Psychotherapy and Counseling

The purpose of psychotherapy is well-defined: Understanding and Change. Psychotherapy is designed to help you identify and understand dysfunctional ways of thinking, feeling and acting, and help you establish more productive and satisfying ways of thinking, feeling and acting.

Psychotherapy and Counseling are terms that are often used interchangeably. Although they are very similar, there are some subtle differences. Psychotherapy is generally a longer term treatment which focuses more on gaining deeper insight into chronic physical and emotional problems. Its focus is on your thought processes and general way of being in the world rather than on specific problems. Counseling is used to denote a briefer treatment that is more focused. It often targets a particular symptom or problematic situation, with suggestions, advice and instructions for dealing with it.

What do they have in common? No matter what form the therapy takes, the essence is an ongoing relationship. Researchers who have studied what makes therapy successful have found again and again this central fact: whatever else happens, the closeness and trust between client and therapist – what is called the “therapeutic alliance” – is a key factor. The relationship between you and your therapist is unique. What makes it valuable is what sets it apart from friendships, family ties and work relationships. You and your therapist are collaborating on a single project — helping you deal with your problems and achieve the changes you want. There is no other agenda and no strings attached.

There are three other essential qualities of therapy that make it unique. One is safety. In order for therapy to work, you have to be able to be yourself and say what you feel without any repercussions. The therapist’s professional role is to hear your disclosures without moral judgment, ridicule, censure or resentment. Confidentiality is another essential quality. Except for a few well-defined situations (see Policies), the therapist is bound by ethics and law to reveal nothing that transpires during your sessions. A third essential quality is that it is an educational experience. An effective therapy will lead you to step back and reconsider what you may have been taking for granted, try out new ways of looking at yourself and your world, and try out new ways of interacting in it.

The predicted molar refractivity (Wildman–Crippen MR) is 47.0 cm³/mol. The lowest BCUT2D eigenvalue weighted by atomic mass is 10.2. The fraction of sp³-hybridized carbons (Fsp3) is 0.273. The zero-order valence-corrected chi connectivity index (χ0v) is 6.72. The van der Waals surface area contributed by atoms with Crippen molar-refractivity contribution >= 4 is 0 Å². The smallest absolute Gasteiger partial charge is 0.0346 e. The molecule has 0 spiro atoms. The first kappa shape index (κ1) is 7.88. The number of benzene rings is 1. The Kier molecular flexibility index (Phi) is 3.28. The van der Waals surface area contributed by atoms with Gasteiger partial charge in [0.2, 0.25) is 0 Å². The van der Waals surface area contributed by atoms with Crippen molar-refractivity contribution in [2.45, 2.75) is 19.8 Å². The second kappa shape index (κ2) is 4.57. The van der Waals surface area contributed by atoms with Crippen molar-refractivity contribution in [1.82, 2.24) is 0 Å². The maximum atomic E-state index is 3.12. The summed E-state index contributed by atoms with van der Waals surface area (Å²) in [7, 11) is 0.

Whatever your problems, my commitment is to help you gain understanding and make changes through an ongoing relationship that is collaborative, safe, confidential, and educational.

Areas of Practice

Depression, Stress, Anxiety and Trauma: Learn to understand yourself better, become more aware and autonomous, conquer fears and overcome depression; learn to relax and problem-solve, manage stress better and be more effective at work; recover from trauma and loss, change self-defeating behaviour.

Relationship Difficulties: Become more confident and comfortable socially; learn to trust your judgement and be more assertive; improve communication; learn to manage anger and resolve conflicts in key relationships; achieve greater intimacy.

Cancer and Bereavement: For the cancer survivor or caregiver, at any stage of the illness and beyond, find meaning in adversity, cope better with treatment, adjust to new realities; adopt a wellness-enhancing lifestyle; restore and optimize family, social and work activities.